PARDYP is applying different methods for assessment and documentation of water-related issues in the 2 watersheds. These include regular monitoring of meteorological and hydrological parameters, a survey of public water sources, water quality analyses in streams and public water sources, and a household survey. The results presented here are mainly derived from the household survey focusing on constraints and issues related to water as perceived by local residents.
The survey was conducted by local enumerators, who were trained by PARDYP in the use of participatory rural appraisal methods and analysis of aerial photographs, using a questionnaire in the Nepali language. A separate questionnaire was used for female and male household heads of the same household. This separation resulted from a rapid rural appraisal exercise, which showed that female household heads are responsible for activities relating to the household and management of animals, whereas the male household heads decide upon management issues relating to water use in irrigation. Sampling was done using a 2-households-per-km2 grid in JKW and a stratification approach according to elevation and aspect in YKW (Merz et al 2002). All data were geo-referenced for input into a geographic information system, to enable spatial analysis of the data.
In YKW, a total of 436 persons (about 2% of the total population) were interviewed from 218 households (218 females and 218 males); in JKW, 356 persons (1%) from 178 households (178 females and 178 males) were surveyed.
Local perceptions of water-related issues
Overall, both watersheds are perceived as being dry by their residents. Seventy-five percent of the residents in JKW indicated that their area was dry, whereas 53% answered the same in YKW. Forty-four percent of respondents in YKW said that they believed their area was wet; the remaining 3% expressed no opinion. This response is of particular interest when one notes that people along the boundary of YKW perceive their area as being dry, although annual precipitation of about 3000 mm can be expected.
In both watersheds, water quantity is a major concern (Figure 2). Irrigation water in particular is in short supply. Thirty-three percent of respondents in JKW and 41% in YKW mentioned that they faced irrigation water shortages. This is closely followed by domestic water shortage, with 27% of respondents in JKW and 37% in YKW stating that they have insufficient quantities of domestic water available.
Domestic water quality is increasingly becoming a concern, with 17% of respondents in JKW and 9% in YKW stating that they have water quality problems.
An interesting picture emerges when one divides the watersheds into different zones according to elevation and aspect. This division is based on the assumption that water availability changes with increasing altitude because of differences in both rainfall conditions and topographic settings. Aspect influences rainfall input as well as water loss through evapotranspiration.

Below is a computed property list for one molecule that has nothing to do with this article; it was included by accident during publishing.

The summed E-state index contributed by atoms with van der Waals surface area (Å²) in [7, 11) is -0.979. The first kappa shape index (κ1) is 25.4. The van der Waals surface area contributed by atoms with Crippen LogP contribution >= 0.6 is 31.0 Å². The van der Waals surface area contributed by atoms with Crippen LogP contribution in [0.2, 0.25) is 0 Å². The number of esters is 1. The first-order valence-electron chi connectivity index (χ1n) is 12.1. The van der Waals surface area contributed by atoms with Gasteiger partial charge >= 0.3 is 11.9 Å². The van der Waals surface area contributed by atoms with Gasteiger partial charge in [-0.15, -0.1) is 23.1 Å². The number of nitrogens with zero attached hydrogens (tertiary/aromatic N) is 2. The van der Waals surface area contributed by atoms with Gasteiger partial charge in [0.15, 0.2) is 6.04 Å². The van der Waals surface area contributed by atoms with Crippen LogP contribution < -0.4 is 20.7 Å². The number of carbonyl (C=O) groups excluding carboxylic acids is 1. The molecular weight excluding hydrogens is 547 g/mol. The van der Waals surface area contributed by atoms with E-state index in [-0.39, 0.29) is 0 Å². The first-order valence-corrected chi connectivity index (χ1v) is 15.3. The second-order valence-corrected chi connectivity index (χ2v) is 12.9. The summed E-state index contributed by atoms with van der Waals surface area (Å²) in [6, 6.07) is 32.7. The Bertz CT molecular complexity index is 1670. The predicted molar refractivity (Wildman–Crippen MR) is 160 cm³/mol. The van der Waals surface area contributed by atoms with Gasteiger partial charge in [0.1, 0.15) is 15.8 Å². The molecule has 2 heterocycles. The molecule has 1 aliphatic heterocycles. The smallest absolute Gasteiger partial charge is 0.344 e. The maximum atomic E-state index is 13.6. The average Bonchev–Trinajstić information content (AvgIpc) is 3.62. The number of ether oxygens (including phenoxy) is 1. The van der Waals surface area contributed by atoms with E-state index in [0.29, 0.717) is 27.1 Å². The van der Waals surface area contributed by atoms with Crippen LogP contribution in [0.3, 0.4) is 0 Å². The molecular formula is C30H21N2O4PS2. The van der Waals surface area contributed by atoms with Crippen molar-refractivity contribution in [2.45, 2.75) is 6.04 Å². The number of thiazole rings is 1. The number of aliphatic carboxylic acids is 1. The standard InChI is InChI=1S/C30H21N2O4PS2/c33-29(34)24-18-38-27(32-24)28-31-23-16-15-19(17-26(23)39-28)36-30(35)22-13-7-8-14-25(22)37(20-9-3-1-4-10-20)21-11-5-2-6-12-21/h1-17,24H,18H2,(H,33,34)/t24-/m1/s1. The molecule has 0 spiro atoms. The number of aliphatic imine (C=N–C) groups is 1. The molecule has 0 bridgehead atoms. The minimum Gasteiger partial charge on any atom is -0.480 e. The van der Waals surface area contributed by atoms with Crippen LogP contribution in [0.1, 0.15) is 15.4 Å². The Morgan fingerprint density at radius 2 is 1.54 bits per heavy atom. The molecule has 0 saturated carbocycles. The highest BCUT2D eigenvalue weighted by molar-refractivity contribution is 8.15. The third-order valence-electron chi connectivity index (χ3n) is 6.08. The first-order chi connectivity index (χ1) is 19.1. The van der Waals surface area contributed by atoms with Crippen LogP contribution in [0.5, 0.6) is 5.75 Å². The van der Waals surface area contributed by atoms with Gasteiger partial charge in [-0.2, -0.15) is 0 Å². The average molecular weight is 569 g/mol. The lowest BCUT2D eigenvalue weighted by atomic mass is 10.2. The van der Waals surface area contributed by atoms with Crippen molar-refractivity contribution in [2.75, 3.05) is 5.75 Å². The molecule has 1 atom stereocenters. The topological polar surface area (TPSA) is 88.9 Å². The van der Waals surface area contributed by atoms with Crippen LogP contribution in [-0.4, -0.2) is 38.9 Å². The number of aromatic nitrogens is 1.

From Table 2, it is evident that domestic water problems are widespread in JKW. The situation is slightly more problematic on south-facing slopes than on north-facing slopes. In YKW, on the other hand, mainly higher areas face water problems, both on northern and on southern slopes.
In terms of irrigation water, all areas in JKW face water supply constraints, except the area between 1000 and 1500 m on north-facing slopes. These areas along northern slopes of the watershed have direct access to rivers, with only few diversions further upstream. It is argued that there used to be enough water in the valley when a more traditional farming system existed (less than 2 crops per year). With the introduction of cash crops and a multiple cropping system, the demand on water resources has increased significantly but supply has remained the same per unit area. This has led to inadequate water supply in general, and not only for the new agricultural practices.
In YKW, the areas along the divide face irrigation water constraints because of nonavailability of sources with adequate yield or access to rivers. Areas below 1500 m are the main irrigation areas of the watershed. Irrigation water shortage in these areas is due to diversion of water by upstream farmers.
From the aforementioned data, it is clear that elevation is not the main reason for water constraints or inadequate water supply. The topographic setting, site conditions according to aspect, and seasonal differences as discussed in Merz et al (2002) are more important. Although the uppermost areas in the watershed along the divide receive the highest rainfall, they are the areas with least access to springs and rivers. In many places, residents of these areas have to walk long distances for their drinking water. In lower areas, water availability may be affected by upstream diversions mainly during the dry season. Intensification of agricultural production has led to increased water demand in irrigated areas and is therefore the main reason for water supply constraints. This is shown by the high percentage of respondents mentioning irrigation water shortage at present (Figure 2) and by the increase in the percentage of such respondents over the last 5 and 25 years (Figure 3).
It is interesting to note that—according to responses from participants—too much water during monsoon causing flooding, land degradation, and slumping of terraces is not an issue in the perception of respondents. These factors are often said to be a major problem, especially from an external point of view. Other hazards rarely mentioned by farmers were drought and disputes over water.
In summary, it can be said that in the perception of local residents in watersheds of the Middle Mountains of Nepal, the areas of interest and focus are agricultural water supply and domestic water supply, both in terms of quantity and quality (both will be discussed in more detail below). Land degradation by water and flooding is of concern to those living in downstream communities and to scientists, but receives little attention from local residents in the upper parts of the watersheds. The reason for this is that upstream residents are hardly affected; moreover, little can be done about such natural calamities.